Peace Tiles is a collaborative global arts initiative that aims to "build bonds between people and communities through art". Specifically, it works to raise awareness of HIV/AIDS, conflict, human trafficking, the environment, population growth, and other issues impacting children and youth through a combination of collage and mural work. Tile-making workshops are designed to engage children and youth in educational art-making activities that aim to give expression to participants' experiences with the issue at hand, to build bonds between communities, and to send a message of inspiration to those whose lives are directly affected by the issue. The Peace Tiles Project has been created and is being coordinated by Lars Hasselblad Torres who, along with partnering organisations, aims to use the creative and artistic process to depict and highlight the vulnerability of children and youth, and to provide them with a dynamic means for self-advocacy and self-expression.
Communication Strategies: 

The tile-making process is designed to raise awareness about development-related issues central to the Millennium Development Goals (MDGs) by engaging participants in a fun, invigorating, and expressive art activity. Peace Tiles are objects of art and communication that are created by children and youth with simple, low-cost tools. Participants cut a wood panel to 8-inches by 8-inches in size (20-cm by 20-cm). After preparing the surface, youth use any combination of paint, coloured markers, pastels, paper (e.g., a newspaper photograph), or any other available media to create a background for the collage. Using liquid glue and a paint brush, artists then wet and mount foreground objects like a photograph, a handwritten note or poem, a piece of coloured string or cloth, a postage stamp from the artist's country, or other artefacts on the surface of the tile. Further instructions for creating tiles - which are meant to serve as rough guidelines only (organisers encourage adaptation to context and community) - are offered on the Peace Tiles website.

Face-to-face, in-person encounters are meant to inspire and enable groups of young people to "raise their visual voices" about HIV/AIDS and other issues that affect their lives by creating tiles together. Structured 1 or 2-day workshops are designed to engage participants emotionally, intellectually, and creatively in a process of "arts advocacy." Participants are encouraged to come to the workshop bearing artefacts from their lives that speak to a personal experience with HIV/AIDS or their knowledge of the pandemic - or with other development issues. These artefacts (photos, letters, scraps of cloth, newspaper clippings, etc.) are integrated into their personal collages that may have "scrap book" qualities, narrative features, and educational value. The idea is that, when put together, the tiles can create moving and uplifting murals that are at once individualised, intimate, and personal - but at the same time, a collaborative artistic expression. As of this writing, workshops are scheduled in India, Uganda, Senegal, USA, Kenya, Bangladesh, the Netherlands, Cameroon, Nigeria, Tanzania, and Canada, and tentatively in South Africa, Thailand, Zimbabwe, Guyana, Ghana, and Lesotho. These workshops are being carried out with the partnership of local organisations; for instance, a series of 6-8 workshops in the Jaipur area of India in September 2005 was planned by Gram Bharati Samiti, an Indian development organisation. More than 200 schoolchildren were expected to take part.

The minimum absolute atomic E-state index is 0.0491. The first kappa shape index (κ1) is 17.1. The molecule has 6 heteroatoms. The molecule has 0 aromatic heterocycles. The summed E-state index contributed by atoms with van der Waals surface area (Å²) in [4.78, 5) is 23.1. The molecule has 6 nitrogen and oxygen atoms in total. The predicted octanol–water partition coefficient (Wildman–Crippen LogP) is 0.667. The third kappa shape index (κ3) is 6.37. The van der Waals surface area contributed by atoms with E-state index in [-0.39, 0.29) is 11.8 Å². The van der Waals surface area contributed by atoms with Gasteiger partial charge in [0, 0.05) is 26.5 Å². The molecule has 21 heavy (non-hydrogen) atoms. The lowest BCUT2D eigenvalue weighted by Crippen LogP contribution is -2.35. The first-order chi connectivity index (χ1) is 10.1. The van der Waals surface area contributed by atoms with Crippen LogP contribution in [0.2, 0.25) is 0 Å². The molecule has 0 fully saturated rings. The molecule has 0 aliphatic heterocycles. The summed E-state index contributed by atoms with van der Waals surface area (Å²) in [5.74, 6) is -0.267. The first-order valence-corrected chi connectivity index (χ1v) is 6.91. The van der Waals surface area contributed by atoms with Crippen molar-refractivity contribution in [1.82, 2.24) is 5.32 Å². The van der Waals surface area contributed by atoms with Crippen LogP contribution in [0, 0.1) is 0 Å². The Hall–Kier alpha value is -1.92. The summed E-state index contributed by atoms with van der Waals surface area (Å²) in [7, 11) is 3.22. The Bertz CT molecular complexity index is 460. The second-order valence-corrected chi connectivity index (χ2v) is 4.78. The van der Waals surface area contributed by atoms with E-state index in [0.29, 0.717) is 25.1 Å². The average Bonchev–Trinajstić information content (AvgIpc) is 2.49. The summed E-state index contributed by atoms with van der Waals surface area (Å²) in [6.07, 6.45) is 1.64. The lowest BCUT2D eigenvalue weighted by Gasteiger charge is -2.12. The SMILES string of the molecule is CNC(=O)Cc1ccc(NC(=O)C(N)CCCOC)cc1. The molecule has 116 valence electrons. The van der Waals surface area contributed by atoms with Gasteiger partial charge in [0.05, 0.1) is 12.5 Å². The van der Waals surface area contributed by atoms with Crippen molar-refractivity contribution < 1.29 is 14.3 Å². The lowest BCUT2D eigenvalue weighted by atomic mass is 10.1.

To expose the global public to these creations and their messages, exhibitions around the world on December 1, World AIDS Day 2005 featured large-scale murals composed of individually produced collages. The Peace Tiles project also coordinated the installation of murals in 3 international "solidarity sites": the Global Fund To Fight AIDS, Tuberculosis and Malaria; at a children's paediatric AIDS centre in South Africa; and in India. Artists were encouraged to donate one or more tiles to one of these global efforts or to a paediatric AIDS service organisation, to send them to others as gifts, to exchange them with tile-making sites around the world, or to form part of a local exhibit through "art actions" before shipment to the host site. The Peace Tiles project coordinated the exchange of tiles between participating communities.

Information and communication technologies (ICTs) are being used as a tool as well. For example, a specific section on the Peace Tiles Project website guides teachers in integrating the creation of these peace tiles into social sciences and community service curricula. Also available here are a variety of other resources, guidelines (e.g., for conducting or sponsoring a workshop), information, and an interactive e-discussion.

Development Issues: 

Children, Youth.

Partner Text: 

ActALIVE, Arts for Global Development Inc., Life in Africa Foundation, Visual Voices, NextAid, members of the Omidyar Network, Saltspring Organization for Life Improvement and Development (SOLID), and Visual Voices.